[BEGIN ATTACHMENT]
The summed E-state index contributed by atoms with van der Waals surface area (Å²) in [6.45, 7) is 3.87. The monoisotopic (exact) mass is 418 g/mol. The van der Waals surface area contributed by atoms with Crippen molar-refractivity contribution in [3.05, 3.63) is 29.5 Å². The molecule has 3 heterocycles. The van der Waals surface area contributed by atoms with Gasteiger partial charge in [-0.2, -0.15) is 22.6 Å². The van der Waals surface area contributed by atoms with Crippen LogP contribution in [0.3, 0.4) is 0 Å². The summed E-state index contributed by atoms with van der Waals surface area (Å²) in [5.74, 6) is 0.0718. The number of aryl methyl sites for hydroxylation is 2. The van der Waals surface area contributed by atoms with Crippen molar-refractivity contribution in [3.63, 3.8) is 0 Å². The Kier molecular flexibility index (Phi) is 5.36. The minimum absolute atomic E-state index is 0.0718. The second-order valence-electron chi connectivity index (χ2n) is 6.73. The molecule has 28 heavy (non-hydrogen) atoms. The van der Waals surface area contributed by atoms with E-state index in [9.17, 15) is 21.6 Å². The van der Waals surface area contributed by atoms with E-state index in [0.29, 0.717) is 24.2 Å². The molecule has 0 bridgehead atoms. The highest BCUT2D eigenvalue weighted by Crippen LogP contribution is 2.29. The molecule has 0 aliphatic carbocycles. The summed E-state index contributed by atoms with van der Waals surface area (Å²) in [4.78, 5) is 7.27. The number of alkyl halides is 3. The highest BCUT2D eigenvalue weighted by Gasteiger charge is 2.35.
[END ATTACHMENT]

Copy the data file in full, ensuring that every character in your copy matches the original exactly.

The summed E-state index contributed by atoms with van der Waals surface area (Å²) in [6.45, 7) is 3.87. The monoisotopic (exact) mass is 418 g/mol. The van der Waals surface area contributed by atoms with Crippen molar-refractivity contribution in [3.05, 3.63) is 29.5 Å². The molecule has 3 heterocycles. The van der Waals surface area contributed by atoms with Gasteiger partial charge in [-0.2, -0.15) is 22.6 Å². The van der Waals surface area contributed by atoms with Crippen LogP contribution in [0.3, 0.4) is 0 Å². The summed E-state index contributed by atoms with van der Waals surface area (Å²) in [5.74, 6) is 0.0718. The number of aryl methyl sites for hydroxylation is 2. The van der Waals surface area contributed by atoms with Crippen molar-refractivity contribution in [3.63, 3.8) is 0 Å². The Kier molecular flexibility index (Phi) is 5.36. The minimum absolute atomic E-state index is 0.0718. The second-order valence-electron chi connectivity index (χ2n) is 6.73. The molecule has 28 heavy (non-hydrogen) atoms. The van der Waals surface area contributed by atoms with E-state index in [9.17, 15) is 21.6 Å². The van der Waals surface area contributed by atoms with E-state index in [0.29, 0.717) is 24.2 Å². The molecule has 0 bridgehead atoms. The highest BCUT2D eigenvalue weighted by Crippen LogP contribution is 2.29. The molecule has 0 aliphatic carbocycles. The summed E-state index contributed by atoms with van der Waals surface area (Å²) in [4.78, 5) is 7.27. The number of alkyl halides is 3. The highest BCUT2D eigenvalue weighted by Gasteiger charge is 2.35.